There are a couple public examples of Facebook's bug bounty program increasing rewards based on their internal investigation of the report. This is a story of one such report, where a medium-high impact privacy bug turned out to be an account takeover with no user interaction needed.
Initial report: leaking email address of any Facebook user
Sometime late September 2017, one of my websites was approved to participate in the Free Basics project by Facebook and I have gained access to their partners portal. After poking around a bit, I have realised adding a new admin user leaks their address in subsequent notification emails. The bug was quite simple to reproduce (copy-paste from my report):
Using your admin account, go to https://partners.facebook.com/fbs/settings/
Input anything as the name, and in the email field input an email you control.
Click "Add" and intercept the POST request to /mobile/settings/requirements/save/
Change the values[settings.users.userstablecontainer.user_id] GET parameter to an ID of the victim whose email you want to get and forward the request
An email will arrive to your controlled address, which will contain the victim's primary mail as part of <a href link >
Basically, I have added a new admin, and set its partner notifications email to one I control. The notification email itself would leak the admin's primary Facebook email through a n_m GET parameter in one of the links.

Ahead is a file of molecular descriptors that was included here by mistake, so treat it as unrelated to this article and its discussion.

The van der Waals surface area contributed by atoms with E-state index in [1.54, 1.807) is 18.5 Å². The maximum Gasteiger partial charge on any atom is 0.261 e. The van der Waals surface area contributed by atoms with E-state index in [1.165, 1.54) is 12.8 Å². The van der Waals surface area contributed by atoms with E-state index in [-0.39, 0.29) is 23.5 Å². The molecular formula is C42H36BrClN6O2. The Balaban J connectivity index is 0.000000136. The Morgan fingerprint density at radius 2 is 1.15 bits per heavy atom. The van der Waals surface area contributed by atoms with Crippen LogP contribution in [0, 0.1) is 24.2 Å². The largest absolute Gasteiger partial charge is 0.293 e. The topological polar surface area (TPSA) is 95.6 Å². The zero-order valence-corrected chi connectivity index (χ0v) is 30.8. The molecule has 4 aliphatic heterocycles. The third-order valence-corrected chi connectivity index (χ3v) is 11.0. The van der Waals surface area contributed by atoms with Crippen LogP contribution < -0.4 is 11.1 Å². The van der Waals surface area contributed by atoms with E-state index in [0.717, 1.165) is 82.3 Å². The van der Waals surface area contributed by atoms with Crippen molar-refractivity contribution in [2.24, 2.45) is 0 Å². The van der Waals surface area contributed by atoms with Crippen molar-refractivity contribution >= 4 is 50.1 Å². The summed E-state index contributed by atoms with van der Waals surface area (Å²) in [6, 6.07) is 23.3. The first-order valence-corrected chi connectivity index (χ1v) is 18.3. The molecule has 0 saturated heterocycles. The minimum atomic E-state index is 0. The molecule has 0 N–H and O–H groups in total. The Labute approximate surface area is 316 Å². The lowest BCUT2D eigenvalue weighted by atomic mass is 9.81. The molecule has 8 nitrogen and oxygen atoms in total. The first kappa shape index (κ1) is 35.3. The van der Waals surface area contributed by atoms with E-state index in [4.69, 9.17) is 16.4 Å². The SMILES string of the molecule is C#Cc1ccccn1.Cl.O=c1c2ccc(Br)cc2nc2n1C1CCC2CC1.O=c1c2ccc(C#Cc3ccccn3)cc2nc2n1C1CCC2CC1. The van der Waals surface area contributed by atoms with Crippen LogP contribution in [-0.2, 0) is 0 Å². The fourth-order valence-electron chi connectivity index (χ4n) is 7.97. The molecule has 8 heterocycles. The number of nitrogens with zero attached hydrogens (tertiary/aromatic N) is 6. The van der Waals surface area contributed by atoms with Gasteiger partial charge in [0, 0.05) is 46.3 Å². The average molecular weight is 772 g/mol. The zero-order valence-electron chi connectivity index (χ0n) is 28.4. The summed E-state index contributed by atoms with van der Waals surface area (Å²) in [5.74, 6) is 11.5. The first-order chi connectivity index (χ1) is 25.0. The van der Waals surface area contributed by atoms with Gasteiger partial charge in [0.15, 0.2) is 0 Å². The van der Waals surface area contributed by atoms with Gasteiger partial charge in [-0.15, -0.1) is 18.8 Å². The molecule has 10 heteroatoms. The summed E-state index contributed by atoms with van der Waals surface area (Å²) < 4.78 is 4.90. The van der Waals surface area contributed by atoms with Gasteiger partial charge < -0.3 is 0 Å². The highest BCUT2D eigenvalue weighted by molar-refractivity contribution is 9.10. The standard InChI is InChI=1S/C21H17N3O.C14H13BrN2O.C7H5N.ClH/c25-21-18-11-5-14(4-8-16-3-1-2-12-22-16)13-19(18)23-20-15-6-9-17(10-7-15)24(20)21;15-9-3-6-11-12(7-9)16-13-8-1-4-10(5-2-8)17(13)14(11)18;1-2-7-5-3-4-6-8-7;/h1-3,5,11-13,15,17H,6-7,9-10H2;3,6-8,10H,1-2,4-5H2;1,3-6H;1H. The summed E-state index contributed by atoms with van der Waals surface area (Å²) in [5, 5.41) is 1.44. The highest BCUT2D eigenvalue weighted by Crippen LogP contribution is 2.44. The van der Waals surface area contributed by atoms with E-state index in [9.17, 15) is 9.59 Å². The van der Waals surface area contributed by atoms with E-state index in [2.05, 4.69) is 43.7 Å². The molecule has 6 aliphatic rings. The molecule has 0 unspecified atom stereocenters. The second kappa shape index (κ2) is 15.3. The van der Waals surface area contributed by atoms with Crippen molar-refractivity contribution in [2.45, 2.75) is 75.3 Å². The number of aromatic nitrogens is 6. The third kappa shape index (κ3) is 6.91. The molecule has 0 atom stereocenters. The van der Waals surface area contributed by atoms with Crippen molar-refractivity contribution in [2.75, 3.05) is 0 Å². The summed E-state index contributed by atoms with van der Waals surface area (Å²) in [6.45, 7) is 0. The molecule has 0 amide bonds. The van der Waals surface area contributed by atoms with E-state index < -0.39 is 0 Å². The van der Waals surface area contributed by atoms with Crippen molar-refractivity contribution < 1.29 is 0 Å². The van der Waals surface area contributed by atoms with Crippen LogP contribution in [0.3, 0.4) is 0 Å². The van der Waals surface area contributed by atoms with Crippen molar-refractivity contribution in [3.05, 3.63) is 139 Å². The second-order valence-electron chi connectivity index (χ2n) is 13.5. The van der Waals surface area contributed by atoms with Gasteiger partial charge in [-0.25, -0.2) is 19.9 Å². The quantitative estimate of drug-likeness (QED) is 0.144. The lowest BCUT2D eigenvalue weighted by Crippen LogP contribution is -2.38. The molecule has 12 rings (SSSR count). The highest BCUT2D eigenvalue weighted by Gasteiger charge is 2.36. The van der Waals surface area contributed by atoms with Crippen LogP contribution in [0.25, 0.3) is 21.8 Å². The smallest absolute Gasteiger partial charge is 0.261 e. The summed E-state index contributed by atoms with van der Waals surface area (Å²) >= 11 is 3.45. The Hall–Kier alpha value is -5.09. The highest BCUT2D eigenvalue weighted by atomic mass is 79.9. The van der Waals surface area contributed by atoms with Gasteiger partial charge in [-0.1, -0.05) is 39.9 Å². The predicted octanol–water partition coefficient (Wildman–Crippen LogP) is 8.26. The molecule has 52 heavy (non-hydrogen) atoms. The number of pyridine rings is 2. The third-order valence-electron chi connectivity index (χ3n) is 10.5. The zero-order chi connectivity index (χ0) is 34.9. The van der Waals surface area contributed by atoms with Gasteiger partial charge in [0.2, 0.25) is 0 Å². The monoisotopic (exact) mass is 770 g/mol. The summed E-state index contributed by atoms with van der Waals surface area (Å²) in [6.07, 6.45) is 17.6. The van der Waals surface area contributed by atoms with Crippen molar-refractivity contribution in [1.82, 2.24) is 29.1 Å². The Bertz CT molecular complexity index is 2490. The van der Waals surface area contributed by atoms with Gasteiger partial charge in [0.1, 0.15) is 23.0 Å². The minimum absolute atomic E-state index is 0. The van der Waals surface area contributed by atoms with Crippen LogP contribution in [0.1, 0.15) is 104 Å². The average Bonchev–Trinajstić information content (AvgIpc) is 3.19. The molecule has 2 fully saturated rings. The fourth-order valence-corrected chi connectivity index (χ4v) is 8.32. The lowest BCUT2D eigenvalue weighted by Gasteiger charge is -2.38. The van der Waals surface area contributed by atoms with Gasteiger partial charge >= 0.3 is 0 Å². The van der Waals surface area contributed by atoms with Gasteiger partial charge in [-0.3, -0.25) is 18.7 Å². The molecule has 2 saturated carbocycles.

30th of September, 2017: Report sent
2nd of October, 2017: First reply from Facebook's team - triage
2nd of October, 2017: Account takeover fixed (note: I did not know about the takeover yet - the full timeline was communicated to me at a later time)
24th of October, 2017: Facebook's team has fixed the issue
The email leak issue was not fixed, so I reply telling them the original steps still work.
31th of October, 2017: Facebook's team informs me this was actually an account takeover bug, and that the original email leak will be fixed later - it was fixed a couple hours later.
Turns out it was possible to leak login codes somehow. I am pretty sure I have clicked the link itself, and it did not log me in directly. Facebook's team then explained that another parameter from the email link could potentially be used to login to the user's account (with some restrictions) - my test accounts did not have the feature enabled.
Both of these bugs are fixed.
Thank you Facebook's security team for being (more than) fair - they could have awarded only the email leak bug, and I would never know this was an account takeover.
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